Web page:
Scientists working at the extrusion.

One processing technique used at the HZG for research is extrusion. Photo: HZG/Rolf Otzipka

The researchers combine the varying manufacturing technologies together to produce components with the best properties. “In principle, the blacksmiths from earlier times would have done the same thing,” explains the scientist. “Nevertheless, we use the most modern analysis methods and model simulations, such as finite element simulations, machine learning or artificial intelligence.” Thanks to these digital tools, materials science is even more innovative, whether it is incremental forming, deep drawing or even extrusion. The scientists closely examine the different methods to find the optimal process for the specific application. In doing so, they check which technology consumes the least energy and how materials can be optimally recycled.

Scientists working

In this method, the metal is heated and then pressed through a die using the extrusion press. Photo: HZG/Rolf Otzipka

Ben Khalifa names one application: “We are thinking about new concepts for wind turbines made of light metals, such as aluminium and magnesium. These materials are, in comparison to reinforced plastic components, considerably more climate friendly, both in terms of production and in recycling after use.“

In order to develop such customized materials, the scientists must acquire basic knowledge on composition, synthesis, and modelling as well as on manufacturing and processing technologies. Through targeted temperature control or by changing different parameters in the process, for example, the material properties can be improved.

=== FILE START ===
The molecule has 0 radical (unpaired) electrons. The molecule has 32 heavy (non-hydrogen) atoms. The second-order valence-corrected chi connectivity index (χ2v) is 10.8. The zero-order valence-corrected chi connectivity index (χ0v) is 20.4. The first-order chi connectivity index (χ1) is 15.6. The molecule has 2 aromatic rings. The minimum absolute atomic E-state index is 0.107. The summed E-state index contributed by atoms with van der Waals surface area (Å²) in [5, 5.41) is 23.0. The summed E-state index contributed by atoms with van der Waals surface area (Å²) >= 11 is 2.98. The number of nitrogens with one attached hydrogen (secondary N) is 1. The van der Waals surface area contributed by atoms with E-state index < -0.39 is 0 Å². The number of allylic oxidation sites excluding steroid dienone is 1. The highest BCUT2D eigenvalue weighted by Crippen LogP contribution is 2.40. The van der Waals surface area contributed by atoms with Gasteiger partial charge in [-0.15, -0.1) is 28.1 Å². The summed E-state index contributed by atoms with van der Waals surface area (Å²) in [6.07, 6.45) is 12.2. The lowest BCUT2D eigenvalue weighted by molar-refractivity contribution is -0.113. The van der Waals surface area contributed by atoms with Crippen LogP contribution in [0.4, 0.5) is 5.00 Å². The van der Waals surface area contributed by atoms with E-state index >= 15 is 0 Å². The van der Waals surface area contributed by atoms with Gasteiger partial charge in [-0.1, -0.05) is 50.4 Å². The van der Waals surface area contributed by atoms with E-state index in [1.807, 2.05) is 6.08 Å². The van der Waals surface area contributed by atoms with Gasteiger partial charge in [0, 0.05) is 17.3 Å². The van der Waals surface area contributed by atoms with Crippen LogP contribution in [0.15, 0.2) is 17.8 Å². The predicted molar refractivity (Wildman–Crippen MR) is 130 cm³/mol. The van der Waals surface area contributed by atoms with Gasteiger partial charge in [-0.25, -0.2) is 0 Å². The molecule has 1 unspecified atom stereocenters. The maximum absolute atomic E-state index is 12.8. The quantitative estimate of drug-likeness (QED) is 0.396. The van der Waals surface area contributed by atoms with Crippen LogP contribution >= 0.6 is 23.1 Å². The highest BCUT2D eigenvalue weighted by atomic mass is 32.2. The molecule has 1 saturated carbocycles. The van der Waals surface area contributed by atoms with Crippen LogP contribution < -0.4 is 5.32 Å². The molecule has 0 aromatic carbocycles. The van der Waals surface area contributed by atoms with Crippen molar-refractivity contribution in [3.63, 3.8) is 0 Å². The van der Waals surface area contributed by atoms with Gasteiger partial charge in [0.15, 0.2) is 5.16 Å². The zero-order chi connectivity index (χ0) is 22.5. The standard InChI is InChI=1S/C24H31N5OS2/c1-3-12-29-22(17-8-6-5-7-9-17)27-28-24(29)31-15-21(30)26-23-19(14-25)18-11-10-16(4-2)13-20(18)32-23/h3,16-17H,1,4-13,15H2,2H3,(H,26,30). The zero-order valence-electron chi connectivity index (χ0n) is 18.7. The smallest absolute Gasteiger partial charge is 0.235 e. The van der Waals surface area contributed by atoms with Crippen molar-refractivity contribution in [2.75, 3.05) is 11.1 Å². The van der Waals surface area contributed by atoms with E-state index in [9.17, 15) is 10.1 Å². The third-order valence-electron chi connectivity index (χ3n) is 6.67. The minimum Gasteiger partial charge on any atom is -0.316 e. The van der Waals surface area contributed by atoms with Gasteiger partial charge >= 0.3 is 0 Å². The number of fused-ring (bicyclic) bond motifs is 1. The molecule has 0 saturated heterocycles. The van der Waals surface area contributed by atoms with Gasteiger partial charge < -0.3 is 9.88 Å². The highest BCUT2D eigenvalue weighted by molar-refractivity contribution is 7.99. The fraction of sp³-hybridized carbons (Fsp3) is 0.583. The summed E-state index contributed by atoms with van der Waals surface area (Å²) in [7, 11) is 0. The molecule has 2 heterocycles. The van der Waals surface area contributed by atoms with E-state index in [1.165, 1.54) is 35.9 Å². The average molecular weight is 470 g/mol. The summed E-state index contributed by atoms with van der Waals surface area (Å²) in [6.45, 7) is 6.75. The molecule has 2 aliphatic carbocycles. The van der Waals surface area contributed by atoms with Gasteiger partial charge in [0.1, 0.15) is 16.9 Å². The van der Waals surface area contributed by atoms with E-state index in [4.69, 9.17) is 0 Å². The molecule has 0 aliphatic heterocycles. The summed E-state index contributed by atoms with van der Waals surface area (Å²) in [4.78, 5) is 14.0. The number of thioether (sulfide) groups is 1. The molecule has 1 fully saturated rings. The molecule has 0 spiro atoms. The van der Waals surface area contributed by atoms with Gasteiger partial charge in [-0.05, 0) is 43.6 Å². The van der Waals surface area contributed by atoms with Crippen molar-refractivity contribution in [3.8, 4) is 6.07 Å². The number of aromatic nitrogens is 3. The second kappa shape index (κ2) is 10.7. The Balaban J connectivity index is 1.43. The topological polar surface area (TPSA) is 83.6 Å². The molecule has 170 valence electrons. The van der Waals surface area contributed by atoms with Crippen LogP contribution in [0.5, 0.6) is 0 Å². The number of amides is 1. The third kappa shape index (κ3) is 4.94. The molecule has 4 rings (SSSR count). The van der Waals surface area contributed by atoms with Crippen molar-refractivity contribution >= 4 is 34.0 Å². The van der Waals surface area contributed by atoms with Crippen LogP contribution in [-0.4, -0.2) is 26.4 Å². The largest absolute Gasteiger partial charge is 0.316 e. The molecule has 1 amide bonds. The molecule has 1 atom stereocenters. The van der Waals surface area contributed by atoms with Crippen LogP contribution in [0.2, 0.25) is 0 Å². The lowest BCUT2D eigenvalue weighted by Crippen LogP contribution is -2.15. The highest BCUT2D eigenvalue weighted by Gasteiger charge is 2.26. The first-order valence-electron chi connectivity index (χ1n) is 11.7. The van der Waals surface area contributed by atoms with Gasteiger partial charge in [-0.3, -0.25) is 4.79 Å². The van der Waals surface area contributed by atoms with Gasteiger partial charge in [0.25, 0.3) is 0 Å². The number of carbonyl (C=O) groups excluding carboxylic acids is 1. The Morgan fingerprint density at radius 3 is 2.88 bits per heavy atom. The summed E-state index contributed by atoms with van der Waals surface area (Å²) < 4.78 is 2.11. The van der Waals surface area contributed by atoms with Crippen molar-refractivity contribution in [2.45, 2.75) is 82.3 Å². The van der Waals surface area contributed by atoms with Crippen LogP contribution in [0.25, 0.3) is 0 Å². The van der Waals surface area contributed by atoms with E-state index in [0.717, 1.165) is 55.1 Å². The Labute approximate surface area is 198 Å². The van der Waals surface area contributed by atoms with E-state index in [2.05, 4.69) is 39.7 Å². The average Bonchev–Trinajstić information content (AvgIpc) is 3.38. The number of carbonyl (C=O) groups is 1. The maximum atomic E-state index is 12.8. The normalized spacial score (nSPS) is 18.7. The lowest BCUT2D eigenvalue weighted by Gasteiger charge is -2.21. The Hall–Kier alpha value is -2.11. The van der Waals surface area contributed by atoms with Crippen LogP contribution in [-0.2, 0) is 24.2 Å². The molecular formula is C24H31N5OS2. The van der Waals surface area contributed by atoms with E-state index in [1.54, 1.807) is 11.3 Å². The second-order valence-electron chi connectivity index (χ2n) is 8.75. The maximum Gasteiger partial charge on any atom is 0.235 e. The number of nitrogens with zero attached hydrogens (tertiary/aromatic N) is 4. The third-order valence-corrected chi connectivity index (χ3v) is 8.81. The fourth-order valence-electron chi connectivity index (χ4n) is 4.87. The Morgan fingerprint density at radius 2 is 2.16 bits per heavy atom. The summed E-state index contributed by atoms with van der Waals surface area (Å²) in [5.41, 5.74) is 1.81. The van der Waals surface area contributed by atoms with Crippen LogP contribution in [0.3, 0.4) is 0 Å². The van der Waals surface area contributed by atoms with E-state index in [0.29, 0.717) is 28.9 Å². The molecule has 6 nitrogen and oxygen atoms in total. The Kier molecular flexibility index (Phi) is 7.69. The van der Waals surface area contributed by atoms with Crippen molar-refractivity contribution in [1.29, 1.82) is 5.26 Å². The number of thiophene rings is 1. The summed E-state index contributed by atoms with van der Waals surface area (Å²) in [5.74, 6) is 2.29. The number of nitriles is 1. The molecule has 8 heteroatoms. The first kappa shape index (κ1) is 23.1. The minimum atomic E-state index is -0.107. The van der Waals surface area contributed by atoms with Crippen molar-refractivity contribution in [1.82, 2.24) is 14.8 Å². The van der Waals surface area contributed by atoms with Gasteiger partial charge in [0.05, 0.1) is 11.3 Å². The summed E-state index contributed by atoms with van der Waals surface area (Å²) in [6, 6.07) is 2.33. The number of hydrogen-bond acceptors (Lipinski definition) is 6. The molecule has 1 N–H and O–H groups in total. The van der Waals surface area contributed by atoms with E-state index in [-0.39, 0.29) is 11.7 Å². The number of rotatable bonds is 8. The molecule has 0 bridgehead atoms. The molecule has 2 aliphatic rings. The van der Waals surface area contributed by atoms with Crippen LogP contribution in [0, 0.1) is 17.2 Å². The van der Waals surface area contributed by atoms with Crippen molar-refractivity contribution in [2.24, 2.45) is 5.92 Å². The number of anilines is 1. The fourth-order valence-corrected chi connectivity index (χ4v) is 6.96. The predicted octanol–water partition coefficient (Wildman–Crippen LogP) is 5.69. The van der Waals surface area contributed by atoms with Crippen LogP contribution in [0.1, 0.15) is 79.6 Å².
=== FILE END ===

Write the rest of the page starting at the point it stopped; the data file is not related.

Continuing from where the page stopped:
From Computer Modelling to the Finished Component

The extrusion

Each material has its individual properties and requirements in terms of the manufacturing process. What these are exactly, the HZG wants to find out. Photo: HZG/Rolf Otzipka

Complex simulations provide the scientists with initial insights into which materials are suitable. Only after this step are experiments carried out and the material is processed further. The advantage at the HZG is that the entire chain - that is, from the simulation to the production to the processing and detailed description - is covered at the institute.

What challenges does manufacturing technology face today? “One challenge is certainly the short innovation cycles that characterise the economy today. From an economic point of view, however, the greatest challenge is the low CO2 production of lightweight components,” adds Ben Khalifa

Author: Heidrun Hillen (HZG)
Published in in2science #9 (April 2020)